Apart from this addition keeping the user's private messages, documents, and other online behavior behind their home's own readymade firewall, this little blue box empowers monitoring of any minor's Wi-Fi use. 

Parents can likewise utilize Firewalla to keep out unwanted sites and online networking intruders. 

Nonetheless, the devices are pretty simple to set up and ready to improve personal and home-based situated online security in numerous ways, the Firewalla is a sensibly evaluated and viable choice for ensuring online privacy regardless of whether your home hasn't become a base for pandemic-time homebound work. 

The Firewalla Blue comes with 500Mb processing power, while the more affordable Firewalla Red offers 100Mb and sells for $109. As of now, only Firewalla Red is accessible at Amazon. Nonetheless, both the versions remain accessible and in stock at the Firewalla website.


Android Malware, FakeSpy Spying on Users' Banking Information Acting as Postal Services


A new Android malware, FakeSpy that can potentially steal an individual's banking details, read contact lists, application, and account information along with other personal data, is seen to be spreading across the globe. Earlier, the Android malware was targeting limited regions; the new campaign propagating the malware spreads itself using SMS phishing attacks.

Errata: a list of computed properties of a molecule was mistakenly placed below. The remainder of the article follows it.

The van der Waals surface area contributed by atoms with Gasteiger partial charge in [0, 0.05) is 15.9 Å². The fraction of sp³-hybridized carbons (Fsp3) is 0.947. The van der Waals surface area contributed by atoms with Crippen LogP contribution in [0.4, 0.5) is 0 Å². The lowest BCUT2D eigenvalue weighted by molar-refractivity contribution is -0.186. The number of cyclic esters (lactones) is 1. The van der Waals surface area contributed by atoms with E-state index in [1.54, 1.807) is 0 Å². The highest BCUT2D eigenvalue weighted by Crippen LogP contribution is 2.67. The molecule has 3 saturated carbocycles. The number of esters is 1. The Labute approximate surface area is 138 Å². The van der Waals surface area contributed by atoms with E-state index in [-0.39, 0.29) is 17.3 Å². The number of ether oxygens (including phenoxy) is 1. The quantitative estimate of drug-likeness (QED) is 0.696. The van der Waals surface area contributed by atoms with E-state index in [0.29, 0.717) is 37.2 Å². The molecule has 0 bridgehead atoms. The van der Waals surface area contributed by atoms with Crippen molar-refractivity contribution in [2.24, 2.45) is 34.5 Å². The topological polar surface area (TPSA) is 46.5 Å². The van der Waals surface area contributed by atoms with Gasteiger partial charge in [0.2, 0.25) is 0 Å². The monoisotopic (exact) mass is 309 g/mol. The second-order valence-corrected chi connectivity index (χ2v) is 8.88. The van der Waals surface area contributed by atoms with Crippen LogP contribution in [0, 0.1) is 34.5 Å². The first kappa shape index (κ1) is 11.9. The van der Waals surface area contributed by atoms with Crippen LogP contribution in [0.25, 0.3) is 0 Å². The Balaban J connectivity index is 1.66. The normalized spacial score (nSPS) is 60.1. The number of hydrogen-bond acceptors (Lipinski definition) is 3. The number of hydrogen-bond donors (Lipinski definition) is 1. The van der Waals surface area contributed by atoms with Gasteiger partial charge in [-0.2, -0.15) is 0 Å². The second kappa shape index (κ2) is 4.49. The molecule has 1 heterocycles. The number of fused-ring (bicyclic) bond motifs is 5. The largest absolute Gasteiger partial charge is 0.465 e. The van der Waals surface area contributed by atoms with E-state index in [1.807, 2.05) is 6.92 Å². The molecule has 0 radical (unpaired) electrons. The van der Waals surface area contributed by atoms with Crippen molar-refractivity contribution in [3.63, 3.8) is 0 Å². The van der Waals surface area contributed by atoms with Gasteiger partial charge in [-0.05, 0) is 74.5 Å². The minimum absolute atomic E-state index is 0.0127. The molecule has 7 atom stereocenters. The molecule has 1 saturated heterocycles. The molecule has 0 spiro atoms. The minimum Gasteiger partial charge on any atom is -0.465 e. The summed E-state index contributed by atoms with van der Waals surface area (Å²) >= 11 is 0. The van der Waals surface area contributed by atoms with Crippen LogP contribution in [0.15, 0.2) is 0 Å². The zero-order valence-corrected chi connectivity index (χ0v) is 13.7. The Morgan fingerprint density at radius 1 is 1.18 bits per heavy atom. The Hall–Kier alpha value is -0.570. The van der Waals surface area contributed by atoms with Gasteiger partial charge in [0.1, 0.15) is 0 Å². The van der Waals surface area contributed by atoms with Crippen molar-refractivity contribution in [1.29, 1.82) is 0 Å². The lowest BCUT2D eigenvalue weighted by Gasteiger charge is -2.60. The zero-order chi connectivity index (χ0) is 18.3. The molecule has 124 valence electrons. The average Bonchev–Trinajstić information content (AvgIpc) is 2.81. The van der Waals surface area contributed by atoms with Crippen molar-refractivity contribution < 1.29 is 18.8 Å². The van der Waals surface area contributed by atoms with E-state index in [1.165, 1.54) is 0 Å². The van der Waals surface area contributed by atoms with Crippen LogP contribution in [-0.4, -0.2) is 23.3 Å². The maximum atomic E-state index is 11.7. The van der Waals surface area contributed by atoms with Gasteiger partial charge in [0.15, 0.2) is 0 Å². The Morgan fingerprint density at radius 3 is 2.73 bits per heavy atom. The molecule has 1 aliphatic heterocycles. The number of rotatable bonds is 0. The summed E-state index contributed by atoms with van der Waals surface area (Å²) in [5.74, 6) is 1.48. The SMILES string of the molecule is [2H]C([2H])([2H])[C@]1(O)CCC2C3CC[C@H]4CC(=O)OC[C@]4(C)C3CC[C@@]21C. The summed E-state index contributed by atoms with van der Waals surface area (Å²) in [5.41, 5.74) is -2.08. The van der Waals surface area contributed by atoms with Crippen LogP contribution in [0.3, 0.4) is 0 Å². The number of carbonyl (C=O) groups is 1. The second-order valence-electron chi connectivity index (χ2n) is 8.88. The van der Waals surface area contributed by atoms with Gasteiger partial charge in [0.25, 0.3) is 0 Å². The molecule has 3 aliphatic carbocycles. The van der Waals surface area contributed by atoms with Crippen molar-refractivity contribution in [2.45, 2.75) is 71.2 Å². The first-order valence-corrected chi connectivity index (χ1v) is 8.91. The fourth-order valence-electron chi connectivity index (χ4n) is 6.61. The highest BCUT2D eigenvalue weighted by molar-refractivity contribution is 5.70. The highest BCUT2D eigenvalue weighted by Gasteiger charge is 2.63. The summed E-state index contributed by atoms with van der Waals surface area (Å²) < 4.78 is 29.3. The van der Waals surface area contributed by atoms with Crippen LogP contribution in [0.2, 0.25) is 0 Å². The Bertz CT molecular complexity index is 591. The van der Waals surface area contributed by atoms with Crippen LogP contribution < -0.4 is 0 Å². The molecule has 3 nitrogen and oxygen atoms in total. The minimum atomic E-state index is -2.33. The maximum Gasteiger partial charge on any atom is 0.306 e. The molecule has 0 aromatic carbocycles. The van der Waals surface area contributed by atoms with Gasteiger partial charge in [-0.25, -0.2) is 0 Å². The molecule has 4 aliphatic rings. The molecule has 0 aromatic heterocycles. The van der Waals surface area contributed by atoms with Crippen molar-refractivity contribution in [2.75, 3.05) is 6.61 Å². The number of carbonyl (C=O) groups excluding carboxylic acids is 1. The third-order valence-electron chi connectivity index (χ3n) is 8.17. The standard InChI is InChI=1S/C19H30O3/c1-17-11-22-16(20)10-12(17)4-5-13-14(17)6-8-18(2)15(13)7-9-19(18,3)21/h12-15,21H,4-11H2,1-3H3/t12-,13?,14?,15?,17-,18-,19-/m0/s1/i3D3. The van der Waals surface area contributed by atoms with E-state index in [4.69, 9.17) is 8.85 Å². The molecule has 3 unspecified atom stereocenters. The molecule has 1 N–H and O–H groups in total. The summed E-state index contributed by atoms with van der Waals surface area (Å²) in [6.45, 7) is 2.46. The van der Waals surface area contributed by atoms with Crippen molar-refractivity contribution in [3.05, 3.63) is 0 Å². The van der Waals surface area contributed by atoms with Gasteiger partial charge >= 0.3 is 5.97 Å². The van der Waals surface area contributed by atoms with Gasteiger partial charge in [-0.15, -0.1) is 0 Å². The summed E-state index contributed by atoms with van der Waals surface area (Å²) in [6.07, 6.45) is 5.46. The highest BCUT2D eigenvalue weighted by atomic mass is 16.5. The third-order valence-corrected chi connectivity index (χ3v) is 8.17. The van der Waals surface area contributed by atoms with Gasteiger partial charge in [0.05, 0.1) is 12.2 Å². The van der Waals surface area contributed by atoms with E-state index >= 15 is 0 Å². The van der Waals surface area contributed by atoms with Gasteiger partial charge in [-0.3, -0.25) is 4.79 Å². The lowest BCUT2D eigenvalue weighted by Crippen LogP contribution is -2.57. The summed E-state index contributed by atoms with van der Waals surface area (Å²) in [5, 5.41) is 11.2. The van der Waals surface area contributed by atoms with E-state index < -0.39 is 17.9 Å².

The Android malware was originally discovered in 2017 while it was attacking users in Japan and South Korea, however, now security researchers have identified more potent variants of the malware attacking users in various countries like United States, Germany, France, Taiwan, United Kingdom, and China to name a few.

FakeSpy, labeled as 'the information stealer', is evolving rapidly, undergoing active development that can be seen in the weekly release of new variants of malware with different levels of potential and evasion capabilities.